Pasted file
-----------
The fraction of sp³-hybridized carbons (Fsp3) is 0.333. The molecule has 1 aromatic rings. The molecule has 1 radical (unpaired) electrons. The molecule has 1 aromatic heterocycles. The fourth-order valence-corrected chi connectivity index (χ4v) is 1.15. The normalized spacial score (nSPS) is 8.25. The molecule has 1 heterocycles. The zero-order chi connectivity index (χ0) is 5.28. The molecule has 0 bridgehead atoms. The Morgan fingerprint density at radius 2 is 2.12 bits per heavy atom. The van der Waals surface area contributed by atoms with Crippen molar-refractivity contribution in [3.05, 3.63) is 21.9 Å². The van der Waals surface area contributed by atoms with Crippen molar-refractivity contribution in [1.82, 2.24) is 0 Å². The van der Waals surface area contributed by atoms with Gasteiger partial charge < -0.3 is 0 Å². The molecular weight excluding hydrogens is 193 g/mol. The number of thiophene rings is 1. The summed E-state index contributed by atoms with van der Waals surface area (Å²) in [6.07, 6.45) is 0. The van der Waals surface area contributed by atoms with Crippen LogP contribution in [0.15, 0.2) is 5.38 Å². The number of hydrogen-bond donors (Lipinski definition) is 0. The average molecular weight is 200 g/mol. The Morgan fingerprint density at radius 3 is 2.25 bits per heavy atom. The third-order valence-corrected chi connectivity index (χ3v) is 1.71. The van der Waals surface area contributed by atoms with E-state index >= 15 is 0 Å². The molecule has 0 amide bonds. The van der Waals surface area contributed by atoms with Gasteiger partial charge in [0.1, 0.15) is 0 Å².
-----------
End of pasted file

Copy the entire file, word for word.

The fraction of sp³-hybridized carbons (Fsp3) is 0.333. The molecule has 1 aromatic rings. The molecule has 1 radical (unpaired) electrons. The molecule has 1 aromatic heterocycles. The fourth-order valence-corrected chi connectivity index (χ4v) is 1.15. The normalized spacial score (nSPS) is 8.25. The molecule has 1 heterocycles. The zero-order chi connectivity index (χ0) is 5.28. The molecule has 0 bridgehead atoms. The Morgan fingerprint density at radius 2 is 2.12 bits per heavy atom. The van der Waals surface area contributed by atoms with Crippen molar-refractivity contribution in [3.05, 3.63) is 21.9 Å². The van der Waals surface area contributed by atoms with Crippen molar-refractivity contribution in [1.82, 2.24) is 0 Å². The van der Waals surface area contributed by atoms with Gasteiger partial charge < -0.3 is 0 Å². The molecular weight excluding hydrogens is 193 g/mol. The number of thiophene rings is 1. The summed E-state index contributed by atoms with van der Waals surface area (Å²) in [6.07, 6.45) is 0. The van der Waals surface area contributed by atoms with Crippen LogP contribution in [0.15, 0.2) is 5.38 Å². The number of hydrogen-bond donors (Lipinski definition) is 0. The average molecular weight is 200 g/mol. The Morgan fingerprint density at radius 3 is 2.25 bits per heavy atom. The third-order valence-corrected chi connectivity index (χ3v) is 1.71. The van der Waals surface area contributed by atoms with E-state index >= 15 is 0 Å². The molecule has 0 amide bonds. The van der Waals surface area contributed by atoms with Gasteiger partial charge in [0.1, 0.15) is 0 Å².